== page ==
“Every campaign, we start hearing right about now that the black leadership and the black churches are not fully behind me,” the vice mayor says. “It happened in (Harold) Ford’s campaign. It’s happening in (Barack) Obama’s campaign. And now it’s happening in my campaign again.”
But he adds, “Certainly, out of all the black ministers there’s going to be some who are not going to be as excited as others. I take full responsibility for those who are not excited yet and I look forward to getting them excited.”
Even Gentry’s supporters among the pastors of Nashville’s mostly black congregations acknowledge enthusiasm for Gentry has been surprisingly tepid. They give two reasons: (1) Gentry hasn’t raised enough money to compete effectively. He had only $87,000 cash remaining at last report at the end of March. (2) He has seemed to take some of the pastors for granted and failed to court them in the manner to which they’re accustomed.
“Howard’s a church man, but for whatever reason they’re wavering,” says the Rev. George Price of Bethesda Original Church of God. “You gotta have money to win. I’m not a politician but I do know politics, and you gotta have money to win. And unless he can raise that money, it’s going to be difficult. But I still got faith. I hope he’s got some money coming in.”
“I know I’m not going to drop Gentry, but I know there are a lot of folks talking about it” because of his weak fund raising, says the Rev. James “Tex” Thomas of the Jefferson Street Missionary Baptist Church.
Thomas says pastors who are refusing to support Gentry are making it harder for him to raise money. “The larger community doesn’t think blacks are behind Gentry. If they thought we were behind him, if we were as visible as we were for Ford (in the 2006 Senate race), then that money would come.”
Another influential black pastor, the Rev. Enoch Fuzz of Corinthian Missionary Baptist, says, “What I hear is that Howard has not asked the leaders to support him. He should go and ask people. Say, ‘I need your support. May I have your support.’ Karl Dean came and asked me. David Briley asked me several times. Howard Gentry kind of told me.” Fuzz, who hosts a weekly radio show on WVOL, says he won’t endorse any candidate for mayor.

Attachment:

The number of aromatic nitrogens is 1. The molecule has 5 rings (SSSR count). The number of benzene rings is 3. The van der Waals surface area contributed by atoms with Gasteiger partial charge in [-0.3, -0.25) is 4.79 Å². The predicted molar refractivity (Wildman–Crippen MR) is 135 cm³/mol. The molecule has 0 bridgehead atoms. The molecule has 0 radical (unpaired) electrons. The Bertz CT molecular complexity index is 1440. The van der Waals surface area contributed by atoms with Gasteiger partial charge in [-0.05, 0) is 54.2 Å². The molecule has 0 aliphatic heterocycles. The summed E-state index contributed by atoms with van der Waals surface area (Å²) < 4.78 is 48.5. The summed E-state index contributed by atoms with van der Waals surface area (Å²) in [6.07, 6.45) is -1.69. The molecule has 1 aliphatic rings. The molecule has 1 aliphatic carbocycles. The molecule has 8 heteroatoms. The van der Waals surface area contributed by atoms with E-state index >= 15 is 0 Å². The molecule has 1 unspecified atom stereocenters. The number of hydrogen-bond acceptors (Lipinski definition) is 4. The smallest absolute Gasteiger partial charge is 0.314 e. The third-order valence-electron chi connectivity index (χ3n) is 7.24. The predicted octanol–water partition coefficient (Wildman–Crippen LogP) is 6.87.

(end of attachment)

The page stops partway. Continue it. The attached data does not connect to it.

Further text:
Gentry is in no danger of losing black voters in significant numbers to other candidates. Turnout is the issue. He needs the enthusiastic backing of the pastors to energize supporters. Blacks could account for 20 percent of voters. In the crowded field of five candidates, Gentry could make it into a runoff with black support alone if turnout is strong.
Gentry’s opponents have been paying their respects to black voters, attending their churches on Sundays and going to candidate forums in North Nashville, but they have not aggressively sought their support in deference to Gentry.
“We don’t want to do or say anything to make Gentry look bad,” one campaign staffer says. “It’s kind of a dignity thing. You don’t want to be sticking fingers in Gentry’s eyes. Black votes won’t be available as a practical matter until the runoff anyway. The pastors are going to show lip service to any black candidate. It’s smart politics. We’re saying, ‘We understand and we respect your decision and we just want you to be with us in the runoff.’ ”
Gentry says his candidacy is underestimated. “Every race I’ve run there are people who think I can’t win because nobody who looks like me has won before. I have to be prepared to push on in spite of the concerns about fund raising and the doubts about what has not occurred before. When I go to church, what I hear more than anything is don’t underestimate small beginnings. God is always taking nobodies and making them into somebodies.”
A laptop for every child!